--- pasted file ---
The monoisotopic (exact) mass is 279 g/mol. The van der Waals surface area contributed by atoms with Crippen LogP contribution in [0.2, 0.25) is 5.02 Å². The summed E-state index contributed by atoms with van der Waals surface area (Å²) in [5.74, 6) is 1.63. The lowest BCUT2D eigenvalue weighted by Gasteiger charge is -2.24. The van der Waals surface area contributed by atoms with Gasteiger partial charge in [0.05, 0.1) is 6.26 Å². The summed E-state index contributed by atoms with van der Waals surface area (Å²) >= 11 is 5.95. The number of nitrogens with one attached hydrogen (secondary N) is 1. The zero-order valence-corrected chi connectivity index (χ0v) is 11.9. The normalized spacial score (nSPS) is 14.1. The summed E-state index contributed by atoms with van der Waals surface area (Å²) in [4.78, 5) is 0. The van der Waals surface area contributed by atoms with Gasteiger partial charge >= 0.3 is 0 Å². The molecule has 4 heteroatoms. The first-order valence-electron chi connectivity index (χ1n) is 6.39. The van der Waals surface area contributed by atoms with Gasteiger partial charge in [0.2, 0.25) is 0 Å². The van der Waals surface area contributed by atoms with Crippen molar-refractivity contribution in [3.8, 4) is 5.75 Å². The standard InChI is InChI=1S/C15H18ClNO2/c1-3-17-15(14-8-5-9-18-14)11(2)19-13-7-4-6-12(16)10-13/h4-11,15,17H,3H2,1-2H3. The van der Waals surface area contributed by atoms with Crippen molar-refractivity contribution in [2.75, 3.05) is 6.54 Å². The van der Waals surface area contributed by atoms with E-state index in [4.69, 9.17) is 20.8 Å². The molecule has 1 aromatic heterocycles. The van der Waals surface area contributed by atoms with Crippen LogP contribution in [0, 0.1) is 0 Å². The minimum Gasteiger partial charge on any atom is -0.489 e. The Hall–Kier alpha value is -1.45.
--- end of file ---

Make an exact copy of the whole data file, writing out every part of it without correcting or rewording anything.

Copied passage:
The monoisotopic (exact) mass is 279 g/mol. The van der Waals surface area contributed by atoms with Crippen LogP contribution in [0.2, 0.25) is 5.02 Å². The summed E-state index contributed by atoms with van der Waals surface area (Å²) in [5.74, 6) is 1.63. The lowest BCUT2D eigenvalue weighted by Gasteiger charge is -2.24. The van der Waals surface area contributed by atoms with Gasteiger partial charge in [0.05, 0.1) is 6.26 Å². The summed E-state index contributed by atoms with van der Waals surface area (Å²) >= 11 is 5.95. The number of nitrogens with one attached hydrogen (secondary N) is 1. The zero-order valence-corrected chi connectivity index (χ0v) is 11.9. The normalized spacial score (nSPS) is 14.1. The summed E-state index contributed by atoms with van der Waals surface area (Å²) in [4.78, 5) is 0. The van der Waals surface area contributed by atoms with Gasteiger partial charge >= 0.3 is 0 Å². The molecule has 4 heteroatoms. The first-order valence-electron chi connectivity index (χ1n) is 6.39. The van der Waals surface area contributed by atoms with Gasteiger partial charge in [0.2, 0.25) is 0 Å². The van der Waals surface area contributed by atoms with Crippen molar-refractivity contribution in [3.8, 4) is 5.75 Å². The standard InChI is InChI=1S/C15H18ClNO2/c1-3-17-15(14-8-5-9-18-14)11(2)19-13-7-4-6-12(16)10-13/h4-11,15,17H,3H2,1-2H3. The van der Waals surface area contributed by atoms with Crippen molar-refractivity contribution in [2.75, 3.05) is 6.54 Å². The van der Waals surface area contributed by atoms with E-state index in [4.69, 9.17) is 20.8 Å². The molecule has 1 aromatic heterocycles. The van der Waals surface area contributed by atoms with Crippen LogP contribution in [0, 0.1) is 0 Å². The minimum Gasteiger partial charge on any atom is -0.489 e. The Hall–Kier alpha value is -1.45.